Date: 2017-04-14 22:20
Justice is a proper part of duty. Justice involves duties that are perfect duties that is, duties that are correlated with rights (V 65). An act is just if and only if it is not unjust, and it is unjust just in case it is wrong and violates someone's rights (V 78). Someone has a right just in case she has a claim that society ought to protect by force of law or public opinion (V 79).
So far, Mill's various claims about duty are largely consistent with direct utilitarianism, and, hence, act utilitarianism. However, Chapter V of Utilitarianism introduces claims about duty, justice, and rights that are hard to square with either.
Recall that the Proportionality Doctrine says, in part, that utilitarianism holds that actions are right in proportion as they tend to promote happiness wrong as they tend to produce the reverse of happiness ( U II 7). Urmson claims that we can make sense of an action's tendency to produce good or bad consequences only as a claim about what is true of a class or type of actions. Token actions produce specifiable consequences only types of actions have tendencies. On Urmson's interpretation, Mill is really saying that an action is right if it is a token of a type of act that tends to have good or optimal consequences. So interpreted, the Proportionality Doctrine would espouse a form of rule utilitarianism.
Insofar as Mill insists that preventing harm to others is the only legitimate basis for restricting individual liberty, he is committed to a blanket prohibition on paternalism. Why? Mill offers two explicit reasons.
Utilitarianism is the idea that the moral worth of an action is solely determined by its contribution to overall utility in maximizing happiness or pleasure as summed among all people. It is, then, the total utility of individuals which is important here, the greatest happiness for the greatest number of people. Utility , after which the doctrine is named, is a measure in economics of the relative satisfaction from, or desirability of, the consumption of goods. Utilitarianism can thus be described as a quantitative and reductionistic approach to Ethics.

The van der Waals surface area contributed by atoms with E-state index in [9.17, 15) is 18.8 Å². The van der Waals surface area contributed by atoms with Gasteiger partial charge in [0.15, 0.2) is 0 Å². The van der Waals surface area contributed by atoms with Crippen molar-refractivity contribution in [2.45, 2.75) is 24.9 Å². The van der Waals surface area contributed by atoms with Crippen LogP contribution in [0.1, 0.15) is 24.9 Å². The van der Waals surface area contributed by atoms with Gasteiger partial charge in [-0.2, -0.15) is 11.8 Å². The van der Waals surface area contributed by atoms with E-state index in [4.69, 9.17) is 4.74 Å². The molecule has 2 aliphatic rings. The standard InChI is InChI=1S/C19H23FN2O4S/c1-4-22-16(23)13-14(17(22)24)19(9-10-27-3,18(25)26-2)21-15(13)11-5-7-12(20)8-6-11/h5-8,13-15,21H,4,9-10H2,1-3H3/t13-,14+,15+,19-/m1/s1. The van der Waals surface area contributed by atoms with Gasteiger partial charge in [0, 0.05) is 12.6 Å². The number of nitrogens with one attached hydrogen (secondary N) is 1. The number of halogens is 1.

One might wonder if utilitarianism is the only or the best way to understand impartiality. Indeed, this is one way of understanding now familiar worries about the implications of utilitarianism for issues of distributive justice and individual rights. But this reading of the proof has the virtue of identifying Mill's defense of utilitarianism with the feature of it that made it a progressive influence historically.
There is an upper limit on the system of plural votes such that the weighted votes of the educational elite will not give them a majority coalition that could advance its class interests at the expense of the uneducated ( CRG 976).
A system of ethics according to which the rightness or wrongness of an action should be judged by its consequences. The goal of utilitarian ethics is to promote the greatest happiness for the greatest number. Jeremy Bentham, an English philosopher , was the founder of utilitarianism John Stuart Mill was its best-known defender.
So far, this conception of a right does not yet introduce any utilitarian considerations. Mill adds utilitarianism to the mix in his account of the conditions under which society ought to enforce an individual's claim.
One extremely controversial feature of Sidgwick's views relates to his rejection of a publicity requirement for moral theory. He writes: